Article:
We went for a WALK, not a run. It was weird.

I’m sure you’re sensing a theme here–lots and lots of rest! This is probably the longest I’ve gone without working out in a couple of years and I know I needed it. Even though I felt fairly good after the race, my knees are still not back to 100%, likely due to the accumulated stress from all the downhill pounding. I’m a little bit mad at myself for not taking the active parts of recovery more seriously, but when my first jog back didn’t feel great I jumped back into icing and foam rolling twice a day, which has helped a ton. J and I went out for 40 minutes on Tuesday and once we got warmed up, I felt great and couldn’t stop smiling because I was so dang happy to be back at it.

I’M BACK.

I haven’t fully formulated my comeback strategy, but we’re toying around with the idea of running the Shipyard Old Port Half in July in Portland, ME. I had a great race there last year and I think it would be such a fun course for J’s first half. Now that he has been fully indoctrinated, we’re looking at potentially doing a race in New Zealand when we go there for our honeymoon next February/March–how cool would that be?? Any tips, anyone?

Anywho, after Chicago I graded myself on how I did in terms of my race goals and I thought it would be fun to revisit my “what I would do differently” post and do the same for this race. Here are the goals I set for myself:

  • Run a small race: A! Sugarloaf had 1600 total runners. Can’t get much smaller than that.
  • Focus on race strategy and nutrition: A! I didn’t want to share it beforehand for purely superstitious reasons, but I did have a very specific race plan that I worked on with Coach Laura. And I wrote it out in color because I am a nerd.
  • Consider investing in coaching: A! ICYMI, more on my coaching thoughts here.
  • Raise the mileage, not just the number of running days: A! My mileage this training cycle peaked at 56 miles/week, whereas my Chicago training peeked around 44 miles/week. Adding those additional miles (all EASY and slow) I think really helped me to learn to run on tired legs.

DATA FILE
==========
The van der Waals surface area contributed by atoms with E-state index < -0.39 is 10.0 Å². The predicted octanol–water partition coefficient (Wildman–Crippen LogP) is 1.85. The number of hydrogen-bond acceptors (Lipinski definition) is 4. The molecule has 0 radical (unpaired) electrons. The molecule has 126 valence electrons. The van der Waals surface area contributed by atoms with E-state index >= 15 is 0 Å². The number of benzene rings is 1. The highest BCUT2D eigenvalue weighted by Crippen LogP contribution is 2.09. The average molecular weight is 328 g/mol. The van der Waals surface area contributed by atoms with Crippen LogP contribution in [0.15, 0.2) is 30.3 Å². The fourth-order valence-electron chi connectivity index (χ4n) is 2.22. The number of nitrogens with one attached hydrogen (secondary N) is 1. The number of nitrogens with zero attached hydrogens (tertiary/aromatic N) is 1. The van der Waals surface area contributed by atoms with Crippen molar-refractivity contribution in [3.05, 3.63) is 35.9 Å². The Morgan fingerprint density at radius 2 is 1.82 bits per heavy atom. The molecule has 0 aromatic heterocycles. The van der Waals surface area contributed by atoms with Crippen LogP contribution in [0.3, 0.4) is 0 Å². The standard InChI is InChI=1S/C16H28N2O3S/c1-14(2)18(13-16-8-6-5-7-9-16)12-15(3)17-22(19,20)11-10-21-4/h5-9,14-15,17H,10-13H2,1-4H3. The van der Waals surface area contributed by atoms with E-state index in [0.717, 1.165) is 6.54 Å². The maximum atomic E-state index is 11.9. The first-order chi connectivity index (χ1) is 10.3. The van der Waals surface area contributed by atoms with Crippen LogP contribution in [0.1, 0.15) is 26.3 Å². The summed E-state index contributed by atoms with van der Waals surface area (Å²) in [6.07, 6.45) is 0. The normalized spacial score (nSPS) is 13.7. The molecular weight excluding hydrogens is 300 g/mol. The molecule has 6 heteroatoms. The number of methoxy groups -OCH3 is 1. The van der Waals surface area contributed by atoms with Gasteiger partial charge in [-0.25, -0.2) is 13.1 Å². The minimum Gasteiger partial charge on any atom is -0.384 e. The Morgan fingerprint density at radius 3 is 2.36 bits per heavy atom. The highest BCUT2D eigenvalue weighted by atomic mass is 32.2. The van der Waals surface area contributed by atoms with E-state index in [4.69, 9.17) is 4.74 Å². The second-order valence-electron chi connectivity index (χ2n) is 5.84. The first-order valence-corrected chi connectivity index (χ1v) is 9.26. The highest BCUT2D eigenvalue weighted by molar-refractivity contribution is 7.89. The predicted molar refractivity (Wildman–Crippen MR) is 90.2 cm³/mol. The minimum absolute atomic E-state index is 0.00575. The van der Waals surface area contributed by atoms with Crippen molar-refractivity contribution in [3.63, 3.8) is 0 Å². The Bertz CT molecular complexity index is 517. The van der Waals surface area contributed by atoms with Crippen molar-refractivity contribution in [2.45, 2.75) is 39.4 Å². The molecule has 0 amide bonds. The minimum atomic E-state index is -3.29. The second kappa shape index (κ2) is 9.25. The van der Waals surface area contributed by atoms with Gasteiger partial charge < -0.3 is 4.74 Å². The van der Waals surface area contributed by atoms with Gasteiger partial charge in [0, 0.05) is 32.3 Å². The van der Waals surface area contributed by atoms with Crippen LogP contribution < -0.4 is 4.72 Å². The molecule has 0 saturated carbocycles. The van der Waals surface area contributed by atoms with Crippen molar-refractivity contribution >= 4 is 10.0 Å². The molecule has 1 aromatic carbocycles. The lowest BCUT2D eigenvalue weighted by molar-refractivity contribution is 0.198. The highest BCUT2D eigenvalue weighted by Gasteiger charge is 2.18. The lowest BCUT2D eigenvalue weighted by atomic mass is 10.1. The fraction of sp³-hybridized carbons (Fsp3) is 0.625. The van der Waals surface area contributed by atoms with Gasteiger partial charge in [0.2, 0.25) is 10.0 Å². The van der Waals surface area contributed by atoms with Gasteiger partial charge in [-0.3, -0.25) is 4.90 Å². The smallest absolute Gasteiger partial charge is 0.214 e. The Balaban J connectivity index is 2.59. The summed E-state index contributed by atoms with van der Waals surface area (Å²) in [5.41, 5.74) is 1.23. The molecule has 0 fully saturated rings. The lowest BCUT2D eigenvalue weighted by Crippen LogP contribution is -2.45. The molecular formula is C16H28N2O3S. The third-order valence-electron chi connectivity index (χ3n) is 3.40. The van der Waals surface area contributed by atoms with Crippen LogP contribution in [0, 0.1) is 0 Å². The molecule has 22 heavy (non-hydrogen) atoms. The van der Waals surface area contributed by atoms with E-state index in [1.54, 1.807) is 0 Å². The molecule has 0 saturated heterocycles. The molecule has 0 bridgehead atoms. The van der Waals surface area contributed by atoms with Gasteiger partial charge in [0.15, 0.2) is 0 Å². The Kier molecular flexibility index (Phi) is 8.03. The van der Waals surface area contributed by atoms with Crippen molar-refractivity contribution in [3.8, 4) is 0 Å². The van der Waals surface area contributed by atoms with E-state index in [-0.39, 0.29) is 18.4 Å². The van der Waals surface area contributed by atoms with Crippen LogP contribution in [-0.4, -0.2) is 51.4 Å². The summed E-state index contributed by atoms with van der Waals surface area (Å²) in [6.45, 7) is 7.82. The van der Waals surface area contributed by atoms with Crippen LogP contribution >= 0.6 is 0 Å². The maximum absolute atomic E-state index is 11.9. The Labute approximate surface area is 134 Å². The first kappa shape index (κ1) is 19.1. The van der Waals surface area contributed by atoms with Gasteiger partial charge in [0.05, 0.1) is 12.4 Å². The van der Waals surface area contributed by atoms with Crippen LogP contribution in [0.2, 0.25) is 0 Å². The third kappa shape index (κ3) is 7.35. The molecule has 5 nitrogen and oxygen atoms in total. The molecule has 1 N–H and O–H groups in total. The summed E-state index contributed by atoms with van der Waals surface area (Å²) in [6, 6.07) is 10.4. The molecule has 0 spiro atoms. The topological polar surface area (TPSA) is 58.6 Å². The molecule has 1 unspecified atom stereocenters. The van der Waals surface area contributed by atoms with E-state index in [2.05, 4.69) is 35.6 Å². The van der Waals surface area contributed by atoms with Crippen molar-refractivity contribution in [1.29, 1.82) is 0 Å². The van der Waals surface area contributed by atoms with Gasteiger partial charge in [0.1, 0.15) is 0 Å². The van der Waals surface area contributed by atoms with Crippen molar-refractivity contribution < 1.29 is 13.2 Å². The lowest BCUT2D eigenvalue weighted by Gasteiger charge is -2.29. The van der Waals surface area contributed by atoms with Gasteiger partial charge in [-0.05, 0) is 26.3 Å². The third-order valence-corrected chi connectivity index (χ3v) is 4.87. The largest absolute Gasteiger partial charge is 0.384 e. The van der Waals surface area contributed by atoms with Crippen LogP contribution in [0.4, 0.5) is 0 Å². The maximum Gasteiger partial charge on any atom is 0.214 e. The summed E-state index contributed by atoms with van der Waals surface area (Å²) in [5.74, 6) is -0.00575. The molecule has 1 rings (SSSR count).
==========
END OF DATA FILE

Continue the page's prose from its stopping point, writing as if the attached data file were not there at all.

More rose and champagne, please!

So what else? Well, life is pretty darn exciting these days. This weekend I’m heading to NYC for my bachelorette party with all of my favorite people. Next weekend I’m going to a Oiselle women’s running camp in New Hampshire. I’m less than two months away from finishing up my MBA and in 101 days I get to marry my best friend in my favorite place in the world. So–running is going to be around, with lots of other stuff, and I just can’t wait.

 

Sugarloaf Marathon Race Recap (BQ!!!)

Hello hello and greetings from could 9, where I’m riding the incredible high of yesterday’s race! There’s a monster post ahead but TL;DR–I ran by far my strongest and smartest marathon and finished in 3:28:30, smashing my A goal, PR-ing by 7.5 minutes, and qualifying me for the 2018 Boston Marathon with a 6.5 minute cushion.

Let’s take it back to the beginning… when we hit the road Saturday morning for the drive up to Maine. Armed with lots of bottles of water, we scooted up to Portland and got yummy sandwiches at Sister’s Gourmet Deli (amazing homemade bread, both gluten free and gluten-full!) J and I drove my running buddy Denise and her friend Alisa, and my parents and brother caravaned along with us. We then drove another hour to pay a quick visit to our cabin, where J and I are getting married in September! It’s getting a long-overdue renovation and it was so fun to see it coming together. The last leg of the trip took us on backroads up to Sugarloaf, where we picked up our bibs at the “expo”–marathon for the girls, 15k for J. The bib pickup was smooth and easy, which makes sense given that the race is TEENY–just 1600 runners total. The rest of the night we took super easy. We had a little condo for me, J, my big bro Ari, and my parents–complete with a decent kitchenette that we used to cook up some chicken, roasted sweet potatoes, and a simple salad. Extra salt on everything for me, and some pasta for the gluten eaters. I kept this pre-race meal carb-y and simple, which I think was a big part of why my stomach behaved so well during the race.